Once using OS X, I find it hard to get into work and sit in front of XP, Microsoft’s most widely used build of their Windows operating system.
Another first; brought about much more recently is a distinct lack of need for accessories. Most laptops or desktops require you to get a separate webcam, or mouse, or anything else you might need, short of an external hard drive – the MacBook and larger iMacs, have it all, webcams built in, wireless keyboards and mouses, and on the desktops; just one wire, leading to one monitor which houses everything.
Wait, wait… WAIT. Apple, and more so Steve Jobs, have perfected the art of hype. The entire planet knew about the iPad, sorry iSlate, no – iPad almost a year before its release. A level of hype which Google and Ballmer just can’t manage.
Mostly it’s Apple heads who attend product launches, but you can bet that the entire world is well aware of the happening just at the same time, and most are ready to pre-order. Few companies can make such exposure. An example would even be the Nexus One, half the world still don’t know it exists, but there were lines around blocks in New York the day of the iPhone release.
Apple know how to work the crowd, they understand the logic of whetting appetites and getting the fans excited, and the results? iTunes has its 10 billionth download, Apple has made Macs a serious contender for home and office computing which was formerly an exclusively Windows territory, few people use the term MP3 favouring iPod, and while typing this half of the cafe have their iPhones out.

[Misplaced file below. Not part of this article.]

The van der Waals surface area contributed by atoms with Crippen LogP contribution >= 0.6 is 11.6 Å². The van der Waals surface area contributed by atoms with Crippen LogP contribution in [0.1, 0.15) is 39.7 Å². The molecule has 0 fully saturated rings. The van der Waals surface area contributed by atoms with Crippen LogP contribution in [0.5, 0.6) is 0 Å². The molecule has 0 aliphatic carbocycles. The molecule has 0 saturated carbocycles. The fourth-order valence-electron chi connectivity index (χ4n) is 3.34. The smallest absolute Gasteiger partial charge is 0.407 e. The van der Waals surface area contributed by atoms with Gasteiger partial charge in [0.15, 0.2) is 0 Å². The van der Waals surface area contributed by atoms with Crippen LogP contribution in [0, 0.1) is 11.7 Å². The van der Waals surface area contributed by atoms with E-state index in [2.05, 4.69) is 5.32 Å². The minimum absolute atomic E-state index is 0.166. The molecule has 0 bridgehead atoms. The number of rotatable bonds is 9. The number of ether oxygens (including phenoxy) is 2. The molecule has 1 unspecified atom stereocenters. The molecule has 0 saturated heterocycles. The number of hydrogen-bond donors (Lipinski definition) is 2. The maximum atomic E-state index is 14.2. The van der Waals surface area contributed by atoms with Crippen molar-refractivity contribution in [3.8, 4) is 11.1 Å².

It can be something to do with Apple’s image as the struggling rebel to Microsoft’s omnipotence, even though now it’s turning the opposite way around, especially in the portable market. However Apple is still on a knife edge and can go either way for the moment they keep the image of being a thorn in the side of major industry.
Steve Jobs seems to know what works, and how life could be made easier. Wireless hard drives, remotes with laptops, wireless media drives and full internet on a phone. Apple doesn’t necessarily get there first, but where it doesn’t it makes an idea attractive, where it does get there first then it makes life, just easier.
The iPad is all set to revolutionise the news-stand, and how we consume print media and like all Apple products set to revolutionise our world, there’s a host of ‘killers’ being developed. Where there’s an iPhone, there’s a Nexus One or a Nokia and where there’s an iPod there’s a Zune.
But in the end, Apple has the style, the hype and general sensibility to trump the lot. How long this lasts, is up to the Cupertino power house, it could even be suggested that it’s as long as Steve Jobs is at the helm. For the moment however, Apple is getting a much deserved time in the sun to impress us with new devices, and generally stir up competition, which in the end can only be a good thing for consumers by keeping the valley well on it’s toes.